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Pan Afrikan Student Services

Pan-Afrikan Student Services at Augsburg University promotes programs that support the personal, social and academic success of students of African descent. Our programs focus on exploring Black identity, education, advocacy, and community building. We strive to develop leaders that will contribute to social progress, democracy and create sustainable changes in our communities.


The Department of Multicultural Life strives to be a national leader in multicultural student success and social justice education within higher education. Through collaboration with key departments, offices, and individuals; the development and implementation of cultural- and social-critical educational programming; and the focused mentoring and support of historically underrepresented student populations, the department works to co-create a university environment that allows for all members to fully engage in the entirety of their collegiate experience.


We believe when students have a greater understanding of self, they become empowered to reclaim* ownership of their education. Multicultural Life provides opportunities to deepen awareness and knowledge of identity, resilience, and advocacy.

*Due to white supremacist foundation that is rooted within higher education, education does not allow historically underserved students to take stake in their learning.

Martin Luther King Jr. Convocation 2023:

We Rise: Our Voice Coming Alive


Each year Augsburg University celebrates Martin Luther King, Jr. The Martin Luther King Jr. Convocation offers us the opportunity to celebrate the life of Dr. King and many other black leaders. It is a day of reflection on how far we have come through struggle and what steps we as a community can take to increase our unity. This year Martin Luther King Jr theme is “We Rise”, this theme represents his famous speech “I’ve Been to the Mountaintop” delivered on April 3rd, 1968. 


“Well, I don’t know what will happen now. We’ve got some difficult days ahead. But it doesn’t matter with me now. Because I’ve been to the mountaintop. And I don’t mind. Like anybody, I would like to live a long life. Longevity has its place. But I’m not concerned about that now. I just want to do God’s will. And He’s allowed me to go up to the mountain. And I’ve looked over. And I’ve seen the promised land. I may not get there with you. But I want you to know tonight, that we, as a people, will get to the promised land. And I’m happy tonight. I’m not worried about anything. I’m not fearing any man. Mine eyes have seen the glory of the coming of the Lord.”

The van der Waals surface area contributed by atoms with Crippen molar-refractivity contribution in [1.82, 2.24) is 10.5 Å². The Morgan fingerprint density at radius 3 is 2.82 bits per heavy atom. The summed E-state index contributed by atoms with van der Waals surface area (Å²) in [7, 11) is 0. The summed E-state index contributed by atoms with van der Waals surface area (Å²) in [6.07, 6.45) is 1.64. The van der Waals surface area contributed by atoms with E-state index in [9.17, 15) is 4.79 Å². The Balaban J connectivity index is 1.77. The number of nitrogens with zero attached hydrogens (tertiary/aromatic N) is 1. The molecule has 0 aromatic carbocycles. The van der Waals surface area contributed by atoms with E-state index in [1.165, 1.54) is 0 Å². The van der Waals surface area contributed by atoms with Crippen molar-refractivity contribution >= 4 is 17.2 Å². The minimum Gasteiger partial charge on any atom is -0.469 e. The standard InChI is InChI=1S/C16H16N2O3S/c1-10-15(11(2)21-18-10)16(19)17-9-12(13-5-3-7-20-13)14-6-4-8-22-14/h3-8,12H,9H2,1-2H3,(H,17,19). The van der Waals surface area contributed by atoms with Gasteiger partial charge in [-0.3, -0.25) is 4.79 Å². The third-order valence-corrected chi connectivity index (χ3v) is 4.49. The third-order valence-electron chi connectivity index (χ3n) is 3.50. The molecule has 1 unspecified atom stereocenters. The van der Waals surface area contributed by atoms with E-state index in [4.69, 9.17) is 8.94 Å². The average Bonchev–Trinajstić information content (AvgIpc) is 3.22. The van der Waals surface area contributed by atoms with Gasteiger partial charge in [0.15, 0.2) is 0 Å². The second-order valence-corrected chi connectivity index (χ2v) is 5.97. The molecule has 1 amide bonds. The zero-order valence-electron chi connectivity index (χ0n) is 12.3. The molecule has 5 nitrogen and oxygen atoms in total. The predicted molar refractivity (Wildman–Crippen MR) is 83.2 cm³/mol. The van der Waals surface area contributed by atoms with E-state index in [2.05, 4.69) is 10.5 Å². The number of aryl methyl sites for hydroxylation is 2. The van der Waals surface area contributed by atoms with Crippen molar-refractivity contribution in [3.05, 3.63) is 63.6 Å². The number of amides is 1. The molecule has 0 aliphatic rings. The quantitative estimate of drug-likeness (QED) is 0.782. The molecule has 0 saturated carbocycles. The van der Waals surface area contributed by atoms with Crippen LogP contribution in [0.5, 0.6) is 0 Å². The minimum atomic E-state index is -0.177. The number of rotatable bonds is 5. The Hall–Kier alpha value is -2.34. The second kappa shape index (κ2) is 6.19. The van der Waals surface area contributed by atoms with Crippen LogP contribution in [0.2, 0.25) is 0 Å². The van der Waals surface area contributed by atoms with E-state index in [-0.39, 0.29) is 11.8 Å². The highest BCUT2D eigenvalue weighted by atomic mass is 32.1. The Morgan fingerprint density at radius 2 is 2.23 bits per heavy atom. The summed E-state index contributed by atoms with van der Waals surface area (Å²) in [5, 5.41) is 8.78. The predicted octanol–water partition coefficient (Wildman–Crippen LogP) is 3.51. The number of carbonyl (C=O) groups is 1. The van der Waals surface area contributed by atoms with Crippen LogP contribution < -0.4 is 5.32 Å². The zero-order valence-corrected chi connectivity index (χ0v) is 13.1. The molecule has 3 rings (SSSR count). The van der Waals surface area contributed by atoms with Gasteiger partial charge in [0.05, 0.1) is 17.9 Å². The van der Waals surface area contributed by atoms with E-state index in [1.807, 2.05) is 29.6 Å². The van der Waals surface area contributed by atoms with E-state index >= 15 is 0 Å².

• Martin Luther King Jr. – I’ve Been to the Mountaintop

Martin Luther King’s Last Speech: I’ve Been to the Mountaintop






Pan-Afrikanism is a worldwide movement that aims to encourage and strengthen bonds of solidarity between all indigenous and  ethnic groups of Afrikan descent. The movement became known by Marcus Garvey, who was a fearless leader striving to create better conditions for people of Afrikan descent. Marcus Garvey created the Pan-Afrikan flag to show unity for all Afrikan descent all over the world. The Pan-Afrikan flag has three colors which are red, black and green each color have a meaning that brings pan-afrikan people together through unity.

Marcus Garvey
Marcus Garvey


Flag with three horizontal stripes: red, black, and green
Pan Afrikan Flag – Red: The blood that unites all people of Black African ancestry, and shed for liberation.  Black: For the people whose existence as a nation, though not a nation-state, is affirmed by the existence of the flag. Green: The abundant and vibrant natural wealth of Africa, the Motherland.

Pan-Afrikanism at Augsburg University

Pan-Afrikanism is an intellectual and political movement that grew out of the Afrikan Diaspora. Created through the slave trade, Pan-Afrikanism addresses the natural and spiritual conditions resulting from racism, colonialism, and oppression. Pan-Afrikanism unites and reunites the cultures of the continent and utilizes the vast diversity of human resources to edify humanity. The use of the “k” in the spelling of Afrika is intentional and represents self-definition.